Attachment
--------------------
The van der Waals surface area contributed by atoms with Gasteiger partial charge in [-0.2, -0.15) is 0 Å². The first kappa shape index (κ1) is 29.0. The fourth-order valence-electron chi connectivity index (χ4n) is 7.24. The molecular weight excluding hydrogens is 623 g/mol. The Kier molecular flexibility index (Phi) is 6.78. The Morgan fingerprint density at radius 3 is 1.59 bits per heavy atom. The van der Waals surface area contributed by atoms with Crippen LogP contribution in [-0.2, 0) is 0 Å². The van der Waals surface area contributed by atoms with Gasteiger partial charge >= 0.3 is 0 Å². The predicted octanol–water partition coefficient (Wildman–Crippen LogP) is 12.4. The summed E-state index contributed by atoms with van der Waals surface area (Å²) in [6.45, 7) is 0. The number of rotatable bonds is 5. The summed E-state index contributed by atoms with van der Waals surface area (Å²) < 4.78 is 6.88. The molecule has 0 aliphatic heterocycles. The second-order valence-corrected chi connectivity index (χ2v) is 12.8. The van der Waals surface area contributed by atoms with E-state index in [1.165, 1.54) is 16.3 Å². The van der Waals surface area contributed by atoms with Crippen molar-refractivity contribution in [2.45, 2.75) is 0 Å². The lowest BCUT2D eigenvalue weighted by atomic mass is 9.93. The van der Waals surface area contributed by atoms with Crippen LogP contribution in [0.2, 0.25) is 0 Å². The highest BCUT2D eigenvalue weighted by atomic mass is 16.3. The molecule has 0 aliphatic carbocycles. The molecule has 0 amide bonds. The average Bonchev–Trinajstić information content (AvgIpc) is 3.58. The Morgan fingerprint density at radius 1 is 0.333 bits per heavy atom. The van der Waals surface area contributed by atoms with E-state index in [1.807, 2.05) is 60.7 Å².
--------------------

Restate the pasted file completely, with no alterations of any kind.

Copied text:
The van der Waals surface area contributed by atoms with Gasteiger partial charge in [-0.2, -0.15) is 0 Å². The first kappa shape index (κ1) is 29.0. The fourth-order valence-electron chi connectivity index (χ4n) is 7.24. The molecular weight excluding hydrogens is 623 g/mol. The Kier molecular flexibility index (Phi) is 6.78. The Morgan fingerprint density at radius 3 is 1.59 bits per heavy atom. The van der Waals surface area contributed by atoms with Crippen LogP contribution in [-0.2, 0) is 0 Å². The van der Waals surface area contributed by atoms with Gasteiger partial charge >= 0.3 is 0 Å². The predicted octanol–water partition coefficient (Wildman–Crippen LogP) is 12.4. The summed E-state index contributed by atoms with van der Waals surface area (Å²) in [6.45, 7) is 0. The number of rotatable bonds is 5. The summed E-state index contributed by atoms with van der Waals surface area (Å²) < 4.78 is 6.88. The molecule has 0 aliphatic heterocycles. The second-order valence-corrected chi connectivity index (χ2v) is 12.8. The van der Waals surface area contributed by atoms with E-state index in [1.165, 1.54) is 16.3 Å². The van der Waals surface area contributed by atoms with Crippen molar-refractivity contribution in [2.45, 2.75) is 0 Å². The lowest BCUT2D eigenvalue weighted by atomic mass is 9.93. The van der Waals surface area contributed by atoms with Crippen LogP contribution in [0.2, 0.25) is 0 Å². The highest BCUT2D eigenvalue weighted by atomic mass is 16.3. The molecule has 0 aliphatic carbocycles. The molecule has 0 amide bonds. The average Bonchev–Trinajstić information content (AvgIpc) is 3.58. The Morgan fingerprint density at radius 1 is 0.333 bits per heavy atom. The van der Waals surface area contributed by atoms with E-state index in [1.807, 2.05) is 60.7 Å².